Scientists say Australia’s restricting of antibiotic use in food-producing animals may be linked with lower levels of drug-resistance among its citizens.
Government scientists say Campylobacter jejuni is a leading bacterial cause of foodborne illness in industrialized nations. Drug resistance can make Campylobacter infections difficult for physicians to treat, and can result in a higher risk of serious or even fatal illness.
Bacterial resistance to drugs is generally attributed to inappropriate prescribing or overuse of antibiotics. The Australian solution to the drug resistance problem has been to prohibit the use of certain antibiotics, called fluoroquinolones, in food animals such as poultry, reports Science Daily.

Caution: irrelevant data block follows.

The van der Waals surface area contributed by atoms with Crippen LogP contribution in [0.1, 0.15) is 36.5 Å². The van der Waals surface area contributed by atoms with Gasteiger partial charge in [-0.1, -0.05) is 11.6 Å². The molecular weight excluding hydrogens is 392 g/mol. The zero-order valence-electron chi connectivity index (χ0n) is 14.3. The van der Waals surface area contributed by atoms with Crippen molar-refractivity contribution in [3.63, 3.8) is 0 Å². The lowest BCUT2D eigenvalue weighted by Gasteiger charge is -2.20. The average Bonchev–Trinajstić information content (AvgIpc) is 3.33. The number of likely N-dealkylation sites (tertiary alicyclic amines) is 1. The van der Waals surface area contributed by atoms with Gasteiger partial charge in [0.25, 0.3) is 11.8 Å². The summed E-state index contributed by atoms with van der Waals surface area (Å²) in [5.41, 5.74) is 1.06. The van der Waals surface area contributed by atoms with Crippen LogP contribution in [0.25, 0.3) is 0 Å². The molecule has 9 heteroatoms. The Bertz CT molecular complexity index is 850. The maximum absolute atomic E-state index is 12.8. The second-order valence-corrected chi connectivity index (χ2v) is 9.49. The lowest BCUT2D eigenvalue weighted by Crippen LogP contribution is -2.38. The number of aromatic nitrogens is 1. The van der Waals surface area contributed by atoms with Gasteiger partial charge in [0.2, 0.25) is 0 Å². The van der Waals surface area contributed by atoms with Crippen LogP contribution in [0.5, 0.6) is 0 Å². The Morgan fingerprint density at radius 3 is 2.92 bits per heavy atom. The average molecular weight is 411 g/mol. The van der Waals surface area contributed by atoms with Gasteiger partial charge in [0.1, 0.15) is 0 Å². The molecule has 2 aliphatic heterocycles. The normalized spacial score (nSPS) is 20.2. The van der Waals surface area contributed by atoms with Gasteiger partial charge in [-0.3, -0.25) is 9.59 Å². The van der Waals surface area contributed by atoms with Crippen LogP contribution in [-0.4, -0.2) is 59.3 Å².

"There are different causes that lead to bacterial antibiotic resistance, and use of antibiotics in food animals is only one of the multiple causes," said lead author Leanne Unicomb, an epidemiologist with Australia National University. However, the evidence indicates "use of fluoroquinolones in food animals in other countries has increased the risk of resistance in Campylobacter isolates infecting humans," she said.